The ASPI report said that as criticism mounts over the mass detention of Uighurs in Xinjiang, the process of “re-educating” them has shifted to a new phase—an “exploitative, government-led labour transfer scheme” that includes forced labor, constant surveillance, and political indoctrination.

“A factory in eastern China that manufactures shoes for US company Nike is equipped with watchtowers, barbed-wire fences and police guard boxes,” the report says, claiming that the factory is one of Nike’s largest suppliers. The report also identified four factories in Apple’s supply chain.

The Uighurs are a Muslim minority group living in Xinjiang, China who have been systematically rounded up by the hundreds of thousands and placed in concentration camps by Chinese authorities in an attempt to forcibly assimilate them to Chinese culture. The ongoing oppression of the Uighurs, including revelations just this week that China has allegedly taken shocking steps to cut birth rates among the group, has also been described as ethnic cleansing and a form of genocide.

In a recent statement to VICE News, Nike said it is “committed to fostering an inclusive culture and standing for equality around the world,” and is “very concerned about reports of forced labor.”

“We have also been conducting ongoing diligence with our suppliers in China to identify and assess potential risks related to employment of Uighur or other ethnic minorities from [Xinjiang],” the statement said.

In its comments to Vice, Nike repeated some of the same denials from its initial response to the controversy, maintaining that the factory in question stopped recruiting employees from Xinjiang in 2019 and that all employees “had the ability to end or extend their contracts at any time.”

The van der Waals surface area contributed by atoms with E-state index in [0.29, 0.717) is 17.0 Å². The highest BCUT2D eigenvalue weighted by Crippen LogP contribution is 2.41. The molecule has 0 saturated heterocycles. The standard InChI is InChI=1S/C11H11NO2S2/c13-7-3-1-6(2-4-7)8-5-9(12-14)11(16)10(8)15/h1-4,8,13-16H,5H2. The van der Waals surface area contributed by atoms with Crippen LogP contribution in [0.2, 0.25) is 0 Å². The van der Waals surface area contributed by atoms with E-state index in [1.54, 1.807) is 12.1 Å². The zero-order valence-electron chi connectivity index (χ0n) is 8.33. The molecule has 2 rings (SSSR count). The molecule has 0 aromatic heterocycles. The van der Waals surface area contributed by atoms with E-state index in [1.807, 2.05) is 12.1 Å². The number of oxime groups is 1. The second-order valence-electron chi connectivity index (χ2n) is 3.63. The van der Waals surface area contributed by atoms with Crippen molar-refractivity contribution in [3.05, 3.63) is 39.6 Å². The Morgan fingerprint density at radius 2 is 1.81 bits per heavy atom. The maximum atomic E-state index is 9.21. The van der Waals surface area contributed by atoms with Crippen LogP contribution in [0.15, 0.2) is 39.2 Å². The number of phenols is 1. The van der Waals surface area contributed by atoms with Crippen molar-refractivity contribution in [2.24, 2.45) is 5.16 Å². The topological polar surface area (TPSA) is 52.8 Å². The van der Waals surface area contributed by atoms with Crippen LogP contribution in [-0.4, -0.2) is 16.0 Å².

But a visit to the factory by the Washington Post this year found many Uighur women still working at the factory, living in prison-like, racially segregated conditions. One worker confirmed that they cannot return home. The authors of the ASPI report accused the company of “avoiding its responsibility” by relying on assurances from the Chinese factory.

Apple, which was linked to Uighur forced labor in the same report, did not respond to requests for comment.

Meanwhile, the English Premier League’s Arsenal Football Club, owned by American billionaire Stan Kroenke, has also been outwardly vocal in its support of racial justice. The club, like many in the league, replaced players’ names on their jerseys with the slogan “Black Lives Matter,” and also released a statement specifically supporting the players who had spoken out in support of the movement.

But the club had a very different response last year when Muslim player Mesut Özil spoke out against the oppression of Uighurs.

The remarks prompted China, which has become a major market for international sports teams, to temporarily refuse to broadcast Arsenal games, and the club hastily sought to distance itself from Özil.

“The content published is Özil’s personal opinion. As a football club, Arsenal has always adhered to the principle of not involving itself in politics,” a statement read at the time.

An Arsenal spokesperson told VICE News in a recent email that the club is committed to encouraging “inclusion and diversity” and “making the club somewhere everyone feels comfortable,” but the club’s stance on the Uighur issue does not appear to have changed.